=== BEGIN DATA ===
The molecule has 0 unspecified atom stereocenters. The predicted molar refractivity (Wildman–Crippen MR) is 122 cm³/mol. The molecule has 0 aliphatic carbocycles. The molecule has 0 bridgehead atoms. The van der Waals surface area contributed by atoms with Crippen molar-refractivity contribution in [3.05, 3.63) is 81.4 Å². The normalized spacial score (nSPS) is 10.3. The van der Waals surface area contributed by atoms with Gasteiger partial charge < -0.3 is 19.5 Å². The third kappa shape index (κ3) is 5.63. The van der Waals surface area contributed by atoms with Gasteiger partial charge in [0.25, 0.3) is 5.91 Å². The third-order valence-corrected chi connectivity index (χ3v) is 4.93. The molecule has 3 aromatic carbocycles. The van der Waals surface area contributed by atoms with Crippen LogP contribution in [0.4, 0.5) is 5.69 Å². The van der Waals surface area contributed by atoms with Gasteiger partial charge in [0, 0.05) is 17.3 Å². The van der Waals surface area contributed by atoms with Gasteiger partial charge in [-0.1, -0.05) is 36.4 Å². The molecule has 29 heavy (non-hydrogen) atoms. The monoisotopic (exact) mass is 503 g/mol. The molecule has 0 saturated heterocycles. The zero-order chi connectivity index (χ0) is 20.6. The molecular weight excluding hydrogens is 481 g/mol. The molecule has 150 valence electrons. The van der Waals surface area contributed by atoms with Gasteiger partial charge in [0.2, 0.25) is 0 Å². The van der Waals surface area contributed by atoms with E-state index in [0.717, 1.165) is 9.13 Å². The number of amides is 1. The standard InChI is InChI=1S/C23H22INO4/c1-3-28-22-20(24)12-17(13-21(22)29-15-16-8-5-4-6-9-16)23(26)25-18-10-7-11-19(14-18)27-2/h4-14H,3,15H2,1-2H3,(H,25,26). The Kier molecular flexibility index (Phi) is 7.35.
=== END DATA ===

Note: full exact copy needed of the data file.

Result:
The molecule has 0 unspecified atom stereocenters. The predicted molar refractivity (Wildman–Crippen MR) is 122 cm³/mol. The molecule has 0 aliphatic carbocycles. The molecule has 0 bridgehead atoms. The van der Waals surface area contributed by atoms with Crippen molar-refractivity contribution in [3.05, 3.63) is 81.4 Å². The normalized spacial score (nSPS) is 10.3. The van der Waals surface area contributed by atoms with Gasteiger partial charge < -0.3 is 19.5 Å². The third kappa shape index (κ3) is 5.63. The van der Waals surface area contributed by atoms with Gasteiger partial charge in [0.25, 0.3) is 5.91 Å². The third-order valence-corrected chi connectivity index (χ3v) is 4.93. The molecule has 3 aromatic carbocycles. The van der Waals surface area contributed by atoms with Crippen LogP contribution in [0.4, 0.5) is 5.69 Å². The van der Waals surface area contributed by atoms with Gasteiger partial charge in [0, 0.05) is 17.3 Å². The van der Waals surface area contributed by atoms with Gasteiger partial charge in [-0.1, -0.05) is 36.4 Å². The molecule has 29 heavy (non-hydrogen) atoms. The monoisotopic (exact) mass is 503 g/mol. The molecule has 0 saturated heterocycles. The zero-order chi connectivity index (χ0) is 20.6. The molecular weight excluding hydrogens is 481 g/mol. The molecule has 150 valence electrons. The van der Waals surface area contributed by atoms with Gasteiger partial charge in [0.2, 0.25) is 0 Å². The van der Waals surface area contributed by atoms with E-state index in [0.717, 1.165) is 9.13 Å². The number of amides is 1. The standard InChI is InChI=1S/C23H22INO4/c1-3-28-22-20(24)12-17(13-21(22)29-15-16-8-5-4-6-9-16)23(26)25-18-10-7-11-19(14-18)27-2/h4-14H,3,15H2,1-2H3,(H,25,26). The Kier molecular flexibility index (Phi) is 7.35.